Anyone is welcome to contribute to Electroneum's codebase! If you have a fix or code change, feel free to submit it as a pull request directly to the "master" branch. In cases where the change is relatively small or does not affect other parts of the codebase it may be merged in immediately by any one of the collaborators. On the other hand, if the change is particularly large or complex, it is expected that it will be discussed at length either well in advance of the pull request being submitted, or even directly on the pull request.




If you want to help out, see CONTRIBUTING for a set of guidelines.

Scheduled software upgrades

Software upgrade block height Date Fork version Minimum Electroneum version Recommended Electroneum version Details
307500 2018-05-30 v6 v2.0.0.0 v2.0.0.0 Disable Mixin, Disable RingCT, Base Fee to 0.10 from 0.01, 120s Block Time, Anti-Asic Resistance
324500 2018-07-05 v7 v2.1.0.0 v2.1.0.0 Enable ASIC

X's indicate that these details have not been determined as of commit date.

Vulnerability Response Process

See HackerOne.

Installing Electroneum from a Package

Packages are available for

  • Ubuntu and snap supported systems, via a community contributed build.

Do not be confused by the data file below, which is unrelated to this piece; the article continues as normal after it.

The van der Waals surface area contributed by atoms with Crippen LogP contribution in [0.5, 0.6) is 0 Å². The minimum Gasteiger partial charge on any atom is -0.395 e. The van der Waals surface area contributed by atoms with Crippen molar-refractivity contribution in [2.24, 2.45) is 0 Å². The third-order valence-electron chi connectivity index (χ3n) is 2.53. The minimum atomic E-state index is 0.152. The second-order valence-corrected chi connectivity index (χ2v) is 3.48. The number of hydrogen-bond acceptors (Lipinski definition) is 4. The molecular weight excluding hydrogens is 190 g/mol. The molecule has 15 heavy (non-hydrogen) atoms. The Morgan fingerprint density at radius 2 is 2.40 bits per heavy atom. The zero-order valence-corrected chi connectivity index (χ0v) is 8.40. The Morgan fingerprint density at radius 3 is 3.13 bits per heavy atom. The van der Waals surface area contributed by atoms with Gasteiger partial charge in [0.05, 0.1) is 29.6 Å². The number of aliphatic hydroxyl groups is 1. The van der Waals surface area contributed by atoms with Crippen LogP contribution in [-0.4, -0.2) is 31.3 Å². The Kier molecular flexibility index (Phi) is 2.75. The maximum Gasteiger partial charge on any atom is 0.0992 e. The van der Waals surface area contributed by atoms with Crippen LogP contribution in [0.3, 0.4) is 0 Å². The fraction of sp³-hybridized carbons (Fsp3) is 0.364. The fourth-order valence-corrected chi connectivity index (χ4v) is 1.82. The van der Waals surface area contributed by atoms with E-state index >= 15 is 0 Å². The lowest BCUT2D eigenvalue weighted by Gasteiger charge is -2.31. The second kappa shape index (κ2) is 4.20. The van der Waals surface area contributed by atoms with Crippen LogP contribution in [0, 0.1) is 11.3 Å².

snap install electroneum --beta

Installing a snap is very quick. Snaps are secure. They are isolated with all of their dependencies. Snaps also auto update when a new version is released.

  • Arch Linux (via AUR):

  • Docker

      docker build -t electroneum .
      # either run in foreground
      docker run -it -v /electroneum/chain:/root/.electroneum -v /electroneum/wallet:/wallet -p 26967:26967 electroneum
      # or in background
      docker run -it -d -v /electroneum/chain:/root/.electroneum -v /electroneum/wallet:/wallet -p 26967:26967 electroneum

Packaging for your favorite distribution would be a welcome contribution!

Compiling Electroneum from Source


The following table summarizes the tools and libraries required to build. A few of the libraries are also included in this repository (marked as "Vendored"). By default, the build uses the library installed on the system, and ignores the vendored sources. However, if no library is found installed on the system, then the vendored source will be built and used. The vendored sources are also used for statically-linked builds because distribution packages often include only shared library binaries (.so) but not static library archives (.a).

Dep Min. Version Vendored Debian/Ubuntu Pkg Arch Pkg Optional Purpose
GCC 4.7.3 NO build-essential base-devel NO